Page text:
As a group, insurance underwriters can be characterized as “literal” thinkers. That defining characteristic makes them good at what they do, but it can also seriously limit their success.
Most underwriters are focused on risk assessment and looking for safe opportunities that carry very little risk. They are charged with supporting profitable business and most tend to rely heavily on traditional forms of data to determine risk. All too often, case analysis is distilled to the following default reasoning: “The numbers are what they are.”
The best underwriters, however, understand that the benefits of taking a risk are not outweighed by the risk of failure. Further, they recognize the importance of integrating non-traditional – or “soft” – information into the mix. Successful underwriters recognize that a sales-oriented mindset is required if they are to fulfill their roles as underwriters and support their organization’s sales goals. Adopting a sales-oriented mindset and integrating the following practices will both increase sales and solidify your organization’s reputation for providing exceptional service.
Do Your Homework
Obviously the goal is to quote profitable business, but all too often good cases are improperly quoted (or overlooked entirely) for lack of a comprehensive understanding of the case. Information is king. The more information you can provide, the better prepared the sales rep will be to make the case to support your quote. The information might include a comparison of plan designs and rates as well as a comprehensive review of experience history, “lives” growth and changes in management. Each of the aforementioned categories represents an opportunity for non-traditional analysis and creative problem-solving. If you are serious about increasing sales, you must go beyond just the numbers.
Underwriters who conduct their own research are at a distinct advantage. Those who view researching the case as their personal responsibility are much more likely to capture information that will not be uncovered by underwriters who simply rely on the information that is presented to them. This is particularly important as it pertains to uncovering the factors driving the quote.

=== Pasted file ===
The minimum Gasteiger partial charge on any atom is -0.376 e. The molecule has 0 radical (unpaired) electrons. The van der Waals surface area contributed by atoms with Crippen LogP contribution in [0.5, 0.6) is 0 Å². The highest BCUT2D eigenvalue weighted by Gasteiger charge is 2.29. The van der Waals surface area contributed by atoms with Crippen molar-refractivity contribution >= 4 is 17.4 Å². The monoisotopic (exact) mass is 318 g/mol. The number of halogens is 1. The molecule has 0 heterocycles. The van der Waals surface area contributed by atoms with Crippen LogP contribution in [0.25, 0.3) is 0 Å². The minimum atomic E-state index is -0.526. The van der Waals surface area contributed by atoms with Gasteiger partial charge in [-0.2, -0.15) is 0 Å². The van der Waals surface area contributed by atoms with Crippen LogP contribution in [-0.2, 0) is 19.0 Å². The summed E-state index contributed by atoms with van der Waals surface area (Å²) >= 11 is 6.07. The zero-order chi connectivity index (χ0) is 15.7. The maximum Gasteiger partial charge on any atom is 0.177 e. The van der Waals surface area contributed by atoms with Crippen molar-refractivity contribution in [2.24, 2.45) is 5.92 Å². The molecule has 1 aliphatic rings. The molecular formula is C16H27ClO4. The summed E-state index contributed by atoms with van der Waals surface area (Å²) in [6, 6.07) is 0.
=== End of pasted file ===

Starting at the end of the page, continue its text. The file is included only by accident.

A thorough underwriter may learn, for example, that while cost was represented as a primary reason behind a piece of business going out to quote, it may be less important to match or reduce the rate than it is to include a non-standard plan provision.
Successful underwriters also recognize that relying exclusively on electronic information and communication is a mistake. Electronic information and communication is often “toneless.” It is typically very one-dimensional and fails to reveal the shading of a case. Pick up the phone! If information is not provided, ask for it. If it’s not given, get it.
Strive to Be Consultative
There are myriad reasons a case goes out to bid and the primary reason is not always obvious. A good underwriter will work to uncover this information. Is the case coming to market because the policyholder’s new HR manager is eager to establish a reputation as a cost-conscious team member? Has the policyholder experienced problems with the claims shop? Or perhaps it’s a case of a loyal sales rep simply needing “a win.” With every quoting opportunity, a story is being told. Listen to the nuances of the story. Embrace opportunities to speak with sales reps and brokers and be open to new information.
It is not uncommon for quote scripts to lack specific plan design and administration information. Some digging may reveal, for example, that the agent is not the broker of record. A savvy underwriter will see this as a hint that the policyholder is not necessarily unhappy, but the broker is working to make inroads with the policyholder. How the underwriter chooses to leverage this information will depend upon the other facts revealed in the research process, but the underwriter has uncovered a key piece of information and is now better positioned to assume the role of informed strategic partner.
The most successful underwriter-sales rep relationships can be described as a partnership. Never be afraid to ask, “What will it take to sell this business?” Whether working within a long-standing relationship or quoting with a sales rep for the first time, establish yourself as a motivated partner.